and the fine clothes she gave us on our marriage, and you will answer, "before he died he sold everything."'
The wife did as she was told, and wrapping herself in sackcloth went up to the Sultana's own palace, and as she was known to have been one of Subida's favourite attendants, she was taken without difficulty into the private apartments.
'What is the matter?' inquired the Sultana, at the sight of the dismal figure.
'My husband lies dead at home, and he has spent all our money, and sold everything, and I have nothing left to bury him with,' sobbed the wife.
Then Subida took up a purse containing two hundred gold pieces, and said: 'Your husband served us long and faithfully. You must see that he has a fine funeral.'
The wife took the money, and, kissing the feet of the Sultana, she joyfully hastened home. They spent some happy hours planning how they should spend it, and thinking how clever they had been. 'When the Sultan goes this evening to Subida's palace,' said Abu Nowas, 'she will be sure to tell him that Abu Nowas is dead. "Not Abu Nowas, it is his wife," he will reply, and they will quarrel over it, and all the time we shall be sitting here enjoying ourselves. Oh, if they only knew, how angry they would be!'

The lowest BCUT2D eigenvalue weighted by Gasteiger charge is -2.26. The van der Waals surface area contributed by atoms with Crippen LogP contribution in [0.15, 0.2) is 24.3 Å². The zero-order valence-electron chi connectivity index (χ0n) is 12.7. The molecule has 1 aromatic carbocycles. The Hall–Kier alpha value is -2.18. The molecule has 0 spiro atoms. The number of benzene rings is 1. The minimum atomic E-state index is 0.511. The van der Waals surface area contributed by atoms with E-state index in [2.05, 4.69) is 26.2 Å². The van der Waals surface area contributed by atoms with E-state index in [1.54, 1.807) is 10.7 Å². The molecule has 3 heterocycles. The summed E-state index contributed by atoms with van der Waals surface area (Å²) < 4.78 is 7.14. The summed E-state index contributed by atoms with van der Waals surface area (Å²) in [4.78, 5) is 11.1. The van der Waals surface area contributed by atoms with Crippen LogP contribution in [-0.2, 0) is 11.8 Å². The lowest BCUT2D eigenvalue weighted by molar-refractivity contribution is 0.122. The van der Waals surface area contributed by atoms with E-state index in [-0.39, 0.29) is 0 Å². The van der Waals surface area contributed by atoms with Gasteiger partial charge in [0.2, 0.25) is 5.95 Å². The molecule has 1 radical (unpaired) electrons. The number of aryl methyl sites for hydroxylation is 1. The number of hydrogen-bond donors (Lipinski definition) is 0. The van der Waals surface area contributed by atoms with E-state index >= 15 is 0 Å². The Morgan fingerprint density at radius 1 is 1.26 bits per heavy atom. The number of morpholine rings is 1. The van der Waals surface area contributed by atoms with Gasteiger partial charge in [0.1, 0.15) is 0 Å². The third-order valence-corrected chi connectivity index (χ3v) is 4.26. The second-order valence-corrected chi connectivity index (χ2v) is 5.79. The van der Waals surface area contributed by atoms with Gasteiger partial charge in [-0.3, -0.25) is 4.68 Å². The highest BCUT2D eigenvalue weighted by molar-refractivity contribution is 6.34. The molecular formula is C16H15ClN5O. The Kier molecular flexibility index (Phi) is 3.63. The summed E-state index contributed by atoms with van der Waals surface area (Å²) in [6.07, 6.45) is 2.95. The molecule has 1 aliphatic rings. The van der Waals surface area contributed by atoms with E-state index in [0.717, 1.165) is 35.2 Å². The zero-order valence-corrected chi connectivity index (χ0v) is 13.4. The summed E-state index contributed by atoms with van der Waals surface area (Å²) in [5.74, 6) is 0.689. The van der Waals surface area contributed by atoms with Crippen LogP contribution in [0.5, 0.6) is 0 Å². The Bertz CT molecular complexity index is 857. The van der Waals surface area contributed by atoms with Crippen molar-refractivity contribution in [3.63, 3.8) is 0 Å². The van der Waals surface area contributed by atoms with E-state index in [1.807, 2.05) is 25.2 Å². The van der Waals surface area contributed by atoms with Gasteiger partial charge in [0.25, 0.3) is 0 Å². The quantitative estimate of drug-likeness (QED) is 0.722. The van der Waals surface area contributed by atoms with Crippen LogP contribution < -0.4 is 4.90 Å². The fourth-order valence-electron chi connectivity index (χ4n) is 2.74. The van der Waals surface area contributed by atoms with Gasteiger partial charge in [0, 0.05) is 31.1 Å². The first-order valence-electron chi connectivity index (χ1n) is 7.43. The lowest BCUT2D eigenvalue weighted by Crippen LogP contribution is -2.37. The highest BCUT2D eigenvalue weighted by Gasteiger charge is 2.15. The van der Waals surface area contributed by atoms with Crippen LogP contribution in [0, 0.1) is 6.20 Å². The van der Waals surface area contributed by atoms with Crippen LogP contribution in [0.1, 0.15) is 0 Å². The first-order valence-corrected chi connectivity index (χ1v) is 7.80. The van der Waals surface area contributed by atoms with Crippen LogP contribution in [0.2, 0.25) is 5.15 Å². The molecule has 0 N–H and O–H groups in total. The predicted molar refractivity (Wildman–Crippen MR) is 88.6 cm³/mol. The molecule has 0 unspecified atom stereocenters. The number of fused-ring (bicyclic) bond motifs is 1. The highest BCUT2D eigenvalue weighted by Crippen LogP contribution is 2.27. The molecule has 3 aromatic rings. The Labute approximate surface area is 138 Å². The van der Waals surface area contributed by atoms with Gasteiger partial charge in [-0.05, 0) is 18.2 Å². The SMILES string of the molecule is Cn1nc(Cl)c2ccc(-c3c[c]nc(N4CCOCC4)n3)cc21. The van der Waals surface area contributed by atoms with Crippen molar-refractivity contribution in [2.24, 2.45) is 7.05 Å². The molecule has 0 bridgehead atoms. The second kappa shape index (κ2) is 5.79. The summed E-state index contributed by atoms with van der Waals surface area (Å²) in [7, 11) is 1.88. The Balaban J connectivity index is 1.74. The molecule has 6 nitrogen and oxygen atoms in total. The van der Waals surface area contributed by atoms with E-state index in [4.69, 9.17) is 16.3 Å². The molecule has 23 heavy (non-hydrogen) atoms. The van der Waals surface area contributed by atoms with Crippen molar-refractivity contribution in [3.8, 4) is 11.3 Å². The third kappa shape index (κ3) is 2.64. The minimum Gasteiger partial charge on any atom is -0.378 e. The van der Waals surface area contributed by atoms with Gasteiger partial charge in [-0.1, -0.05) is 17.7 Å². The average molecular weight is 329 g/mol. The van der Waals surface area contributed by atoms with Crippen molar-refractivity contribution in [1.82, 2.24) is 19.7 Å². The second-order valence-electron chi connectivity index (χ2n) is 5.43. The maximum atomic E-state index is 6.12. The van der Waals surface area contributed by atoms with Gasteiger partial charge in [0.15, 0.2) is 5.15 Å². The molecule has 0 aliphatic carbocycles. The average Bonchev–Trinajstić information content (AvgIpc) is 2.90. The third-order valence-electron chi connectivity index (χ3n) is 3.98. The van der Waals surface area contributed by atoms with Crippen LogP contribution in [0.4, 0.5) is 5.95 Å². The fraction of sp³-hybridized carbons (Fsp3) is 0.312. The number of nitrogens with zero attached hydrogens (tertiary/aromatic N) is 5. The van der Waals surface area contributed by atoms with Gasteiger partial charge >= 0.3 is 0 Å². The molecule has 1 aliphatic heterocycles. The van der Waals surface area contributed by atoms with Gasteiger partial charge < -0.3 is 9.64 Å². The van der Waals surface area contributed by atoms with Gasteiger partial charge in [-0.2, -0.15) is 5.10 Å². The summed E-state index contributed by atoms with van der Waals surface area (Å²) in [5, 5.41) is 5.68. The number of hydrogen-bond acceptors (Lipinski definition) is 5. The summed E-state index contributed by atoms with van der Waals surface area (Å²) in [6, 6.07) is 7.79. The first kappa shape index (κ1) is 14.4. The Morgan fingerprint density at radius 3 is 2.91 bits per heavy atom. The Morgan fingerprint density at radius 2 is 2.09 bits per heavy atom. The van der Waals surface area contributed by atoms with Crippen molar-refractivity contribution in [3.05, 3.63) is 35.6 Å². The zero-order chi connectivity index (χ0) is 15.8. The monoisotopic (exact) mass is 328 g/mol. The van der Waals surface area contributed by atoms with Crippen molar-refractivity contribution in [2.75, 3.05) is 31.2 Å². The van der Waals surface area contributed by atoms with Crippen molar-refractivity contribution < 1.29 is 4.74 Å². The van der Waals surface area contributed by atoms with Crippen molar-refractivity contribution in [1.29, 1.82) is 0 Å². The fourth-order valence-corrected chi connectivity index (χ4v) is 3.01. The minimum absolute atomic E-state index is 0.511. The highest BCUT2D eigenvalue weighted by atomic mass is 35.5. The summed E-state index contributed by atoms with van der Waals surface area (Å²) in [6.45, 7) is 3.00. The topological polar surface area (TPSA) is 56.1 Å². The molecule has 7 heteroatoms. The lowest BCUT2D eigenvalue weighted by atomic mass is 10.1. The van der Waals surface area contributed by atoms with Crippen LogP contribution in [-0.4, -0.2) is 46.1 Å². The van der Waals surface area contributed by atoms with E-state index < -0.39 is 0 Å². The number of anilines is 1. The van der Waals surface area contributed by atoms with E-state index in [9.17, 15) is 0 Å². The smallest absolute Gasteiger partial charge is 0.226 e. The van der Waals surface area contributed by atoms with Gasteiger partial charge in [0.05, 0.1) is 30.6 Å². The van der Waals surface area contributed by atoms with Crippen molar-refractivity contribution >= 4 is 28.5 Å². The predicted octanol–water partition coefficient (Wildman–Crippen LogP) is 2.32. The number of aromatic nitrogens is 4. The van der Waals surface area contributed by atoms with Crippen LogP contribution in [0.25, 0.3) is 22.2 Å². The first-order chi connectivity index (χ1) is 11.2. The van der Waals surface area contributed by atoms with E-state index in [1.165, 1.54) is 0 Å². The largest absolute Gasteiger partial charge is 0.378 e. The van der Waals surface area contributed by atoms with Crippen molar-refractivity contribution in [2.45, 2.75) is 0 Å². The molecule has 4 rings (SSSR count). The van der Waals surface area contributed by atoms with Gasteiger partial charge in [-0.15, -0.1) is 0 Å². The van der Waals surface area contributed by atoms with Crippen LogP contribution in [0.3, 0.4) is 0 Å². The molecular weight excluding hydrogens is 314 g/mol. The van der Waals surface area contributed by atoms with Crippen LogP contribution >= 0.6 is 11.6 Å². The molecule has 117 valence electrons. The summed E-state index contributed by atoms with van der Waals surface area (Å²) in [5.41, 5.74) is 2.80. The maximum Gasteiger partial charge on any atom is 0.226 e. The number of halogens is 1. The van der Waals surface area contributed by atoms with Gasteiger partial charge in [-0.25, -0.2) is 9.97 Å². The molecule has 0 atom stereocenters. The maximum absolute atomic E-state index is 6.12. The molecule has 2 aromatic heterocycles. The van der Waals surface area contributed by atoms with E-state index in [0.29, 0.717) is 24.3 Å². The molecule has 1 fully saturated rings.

As Abu Nowas had foreseen, the Sultan went, in the evening after his business was over, to pay his usual visit to the Sultana.
'Poor Abu Nowas is dead!' said Subida when he entered the room.
'It is not Abu Nowas, but his wife who is dead,' answered the Sultan.
'No; really you are quite wrong. She came to tell me herself only a couple of hours ago,' replied Subida, 'and as he had spent all their money, I gave her something to bury him with.'
'You must be dreaming,' exclaimed the Sultan. 'Soon after midday Abu Nowas came into the hall, his eyes streaming with tears, and when I asked him the reason he answered that his wife was dead, and they